Fashion is a major part of the television production and is essential to the visual language of shows.
Good costume design can help with world and character building. How a character dresses throughout a series indicates their personality and state of mind, while changes in their wardrobes throughout a show’s run can represent the character’s development.
The first season of HBO’s Euphoria is a great example of using costume design to show a character’s state of mind.
Heidi Bivens, the costume designer for Euphoria, changed the colour palette of Jules’ wardrobe to represent Jules’ journey in redefining femininity’s meaning to her. Beginning with stereotypically girlish silhouettes and a bright pastel coloured palette, Jules’ wardrobe eventually shifted into bolder blues and oranges as her identity and perception of womanhood shifted.
This creative use of colour tells the story of Jules’ identity as a trans woman better than Sam Levinson ever could. While his writing faltered as Euphoria went on, the strong costume design filled in the blanks of Levinson’s writing as Jules establishes her own definition of what it means to be a woman.
Stellar visuals like these maintained audience interest in the show, which is now looking ahead to its third season.
Though television is increasing focus on fashion and costuming, some shows are veering away from earnest representations of characters through fashion creating superficially stylish characters for aesthetic purposes.
Riverdale is a chief example of great fashion being wasted on poor storytelling. At first, Riverdale seemed to have fascinating outfits for its characters. Each character was assigned a distinct style and colour palette that made thems tand out among the more plainly dressed extras.
In the Archie comics, Jughead Jones wears a paper crown on his head, an accessory carried over from the ‘50s. To fit the modern setting of Riverdale, the paper crown was transformed into a grey beanie with a scalloped trim.
This transformation allowed Riverdale to be visually faithful to the source material, but modern enough to prevent the characters from feeling out of place.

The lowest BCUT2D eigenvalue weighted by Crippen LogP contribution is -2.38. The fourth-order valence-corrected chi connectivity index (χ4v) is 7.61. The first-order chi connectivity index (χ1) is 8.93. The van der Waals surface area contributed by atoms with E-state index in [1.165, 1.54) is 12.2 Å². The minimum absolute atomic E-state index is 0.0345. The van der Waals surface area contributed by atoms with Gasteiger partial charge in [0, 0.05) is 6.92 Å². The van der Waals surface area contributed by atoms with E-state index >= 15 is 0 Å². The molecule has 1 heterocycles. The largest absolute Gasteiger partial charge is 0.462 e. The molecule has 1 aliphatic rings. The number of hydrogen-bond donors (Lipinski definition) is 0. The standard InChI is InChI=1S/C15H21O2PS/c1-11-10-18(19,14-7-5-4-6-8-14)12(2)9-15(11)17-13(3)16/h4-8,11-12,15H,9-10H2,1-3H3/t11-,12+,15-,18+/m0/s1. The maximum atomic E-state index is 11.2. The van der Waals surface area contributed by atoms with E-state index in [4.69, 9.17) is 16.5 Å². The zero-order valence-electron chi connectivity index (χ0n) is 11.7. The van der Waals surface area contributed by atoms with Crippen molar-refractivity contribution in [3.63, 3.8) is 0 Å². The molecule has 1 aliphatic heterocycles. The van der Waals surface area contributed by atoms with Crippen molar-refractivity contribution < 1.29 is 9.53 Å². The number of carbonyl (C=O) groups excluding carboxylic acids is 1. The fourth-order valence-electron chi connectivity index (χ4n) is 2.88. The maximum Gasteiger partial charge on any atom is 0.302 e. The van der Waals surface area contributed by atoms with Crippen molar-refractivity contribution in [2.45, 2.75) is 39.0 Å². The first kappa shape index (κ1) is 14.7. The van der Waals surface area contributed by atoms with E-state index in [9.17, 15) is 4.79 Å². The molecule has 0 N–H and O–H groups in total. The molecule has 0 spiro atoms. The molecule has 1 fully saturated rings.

Interesting costume design elevates a show’s visuals, shaping the way a show is received in its entirety. Euphoria has recently been lambasted for its shoddy writing, yet the outfits and makeup have shaped fashion since the show’s release.
Riverdale could’ve had a similar impact. As the adaptation of an iconic and long-lasting comic series, Riverdale had a lot of cultural capital at its disposal.
However, the adaptation of Jughead’s beanie is where the interesting ideas end for Riverdale.
The costume design in Riverdale is trendy, but the clothing doesn’t add to the story, and instead serves as a visual explanation for each character’s archetype. Betty Cooper is the good girl in pink pastel sweater vests, Archie Andrews is the jock with a letterman jacket, Veronica Lodge is a bad girl with a dark past and dresses in dark clothing.
A Pinterest board for these characters could’ve told us as much.
If Riverdale had more inspired costume design, it could be more of a clever homage to the longstanding comic series, and the show wouldn’t have to rely on lines like “I’m a weirdo” to portray Jughead as a misfit.
Other teen dramas struggle to look aesthetically pleasing at all. Their characters are dressed in nothing but dark jeans and plain t-shirts—though occasionally, a bad boy character is going to don a leather jacket.
The Vampire Diaries is chief among popular teen dramas with notoriously bland costume design. Though most of the characters of the show are supernatural beings, the show’s visual design makes it as though characters are brooding Abercrombie and Fitch models.
The lack of inspiration in the costume design of The Vampire Diaries is most prevalent among the male characters. You could take the shirt that was assigned to one male character and give it to another, and the audience would be none the wiser.
Teen dramas are a dime a dozen, and it seems like a new one is being released every other week. To stand out among the crowd, these shows need interesting visuals to hold audiences’ attention.
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